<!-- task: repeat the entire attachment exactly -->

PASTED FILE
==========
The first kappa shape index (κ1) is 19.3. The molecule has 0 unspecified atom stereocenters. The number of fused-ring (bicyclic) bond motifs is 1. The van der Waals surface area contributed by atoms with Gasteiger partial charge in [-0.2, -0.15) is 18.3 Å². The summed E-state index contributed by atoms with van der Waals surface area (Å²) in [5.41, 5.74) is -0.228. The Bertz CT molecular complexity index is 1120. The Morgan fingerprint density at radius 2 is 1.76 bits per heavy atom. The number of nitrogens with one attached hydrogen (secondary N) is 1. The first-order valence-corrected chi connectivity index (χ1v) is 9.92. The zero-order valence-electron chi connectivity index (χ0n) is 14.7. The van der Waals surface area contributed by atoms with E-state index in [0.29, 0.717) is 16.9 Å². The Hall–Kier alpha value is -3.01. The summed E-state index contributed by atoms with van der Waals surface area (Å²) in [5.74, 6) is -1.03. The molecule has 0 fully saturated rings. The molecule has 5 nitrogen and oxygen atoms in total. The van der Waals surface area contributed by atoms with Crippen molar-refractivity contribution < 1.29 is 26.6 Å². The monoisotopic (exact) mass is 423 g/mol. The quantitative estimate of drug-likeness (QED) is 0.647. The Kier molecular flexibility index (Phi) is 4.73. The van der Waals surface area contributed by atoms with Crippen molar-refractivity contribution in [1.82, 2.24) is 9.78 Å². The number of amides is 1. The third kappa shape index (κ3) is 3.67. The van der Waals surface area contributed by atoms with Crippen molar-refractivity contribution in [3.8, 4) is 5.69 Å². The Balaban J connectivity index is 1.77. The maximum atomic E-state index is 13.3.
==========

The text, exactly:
The first kappa shape index (κ1) is 19.3. The molecule has 0 unspecified atom stereocenters. The number of fused-ring (bicyclic) bond motifs is 1. The van der Waals surface area contributed by atoms with Gasteiger partial charge in [-0.2, -0.15) is 18.3 Å². The summed E-state index contributed by atoms with van der Waals surface area (Å²) in [5.41, 5.74) is -0.228. The Bertz CT molecular complexity index is 1120. The Morgan fingerprint density at radius 2 is 1.76 bits per heavy atom. The number of nitrogens with one attached hydrogen (secondary N) is 1. The first-order valence-corrected chi connectivity index (χ1v) is 9.92. The zero-order valence-electron chi connectivity index (χ0n) is 14.7. The van der Waals surface area contributed by atoms with E-state index in [0.29, 0.717) is 16.9 Å². The Hall–Kier alpha value is -3.01. The summed E-state index contributed by atoms with van der Waals surface area (Å²) in [5.74, 6) is -1.03. The molecule has 0 fully saturated rings. The molecule has 5 nitrogen and oxygen atoms in total. The van der Waals surface area contributed by atoms with Crippen molar-refractivity contribution < 1.29 is 26.6 Å². The monoisotopic (exact) mass is 423 g/mol. The quantitative estimate of drug-likeness (QED) is 0.647. The Kier molecular flexibility index (Phi) is 4.73. The van der Waals surface area contributed by atoms with Crippen molar-refractivity contribution in [1.82, 2.24) is 9.78 Å². The number of amides is 1. The third kappa shape index (κ3) is 3.67. The van der Waals surface area contributed by atoms with Crippen molar-refractivity contribution in [3.8, 4) is 5.69 Å². The Balaban J connectivity index is 1.77. The maximum atomic E-state index is 13.3.